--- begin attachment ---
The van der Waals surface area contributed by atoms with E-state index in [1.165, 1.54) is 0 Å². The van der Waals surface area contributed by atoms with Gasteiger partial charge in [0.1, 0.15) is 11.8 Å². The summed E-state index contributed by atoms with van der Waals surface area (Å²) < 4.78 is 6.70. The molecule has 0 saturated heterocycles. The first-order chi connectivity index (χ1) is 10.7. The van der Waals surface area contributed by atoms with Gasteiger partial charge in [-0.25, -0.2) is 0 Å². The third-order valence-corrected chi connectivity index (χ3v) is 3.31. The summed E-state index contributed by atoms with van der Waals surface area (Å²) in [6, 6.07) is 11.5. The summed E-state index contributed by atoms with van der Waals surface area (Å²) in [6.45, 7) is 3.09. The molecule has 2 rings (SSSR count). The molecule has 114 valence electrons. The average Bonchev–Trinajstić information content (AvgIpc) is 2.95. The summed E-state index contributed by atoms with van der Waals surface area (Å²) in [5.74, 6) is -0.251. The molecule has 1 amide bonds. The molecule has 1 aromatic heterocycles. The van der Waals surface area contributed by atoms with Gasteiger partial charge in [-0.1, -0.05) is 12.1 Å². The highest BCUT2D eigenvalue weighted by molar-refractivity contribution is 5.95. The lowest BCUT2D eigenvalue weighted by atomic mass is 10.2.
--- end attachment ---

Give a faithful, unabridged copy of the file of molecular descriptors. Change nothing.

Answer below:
The van der Waals surface area contributed by atoms with E-state index in [1.165, 1.54) is 0 Å². The van der Waals surface area contributed by atoms with Gasteiger partial charge in [0.1, 0.15) is 11.8 Å². The summed E-state index contributed by atoms with van der Waals surface area (Å²) < 4.78 is 6.70. The molecule has 0 saturated heterocycles. The first-order chi connectivity index (χ1) is 10.7. The van der Waals surface area contributed by atoms with Gasteiger partial charge in [-0.25, -0.2) is 0 Å². The third-order valence-corrected chi connectivity index (χ3v) is 3.31. The summed E-state index contributed by atoms with van der Waals surface area (Å²) in [6, 6.07) is 11.5. The summed E-state index contributed by atoms with van der Waals surface area (Å²) in [6.45, 7) is 3.09. The molecule has 2 rings (SSSR count). The molecule has 114 valence electrons. The average Bonchev–Trinajstić information content (AvgIpc) is 2.95. The summed E-state index contributed by atoms with van der Waals surface area (Å²) in [5.74, 6) is -0.251. The molecule has 1 amide bonds. The molecule has 1 aromatic heterocycles. The van der Waals surface area contributed by atoms with Gasteiger partial charge in [-0.1, -0.05) is 12.1 Å². The highest BCUT2D eigenvalue weighted by molar-refractivity contribution is 5.95. The lowest BCUT2D eigenvalue weighted by atomic mass is 10.2.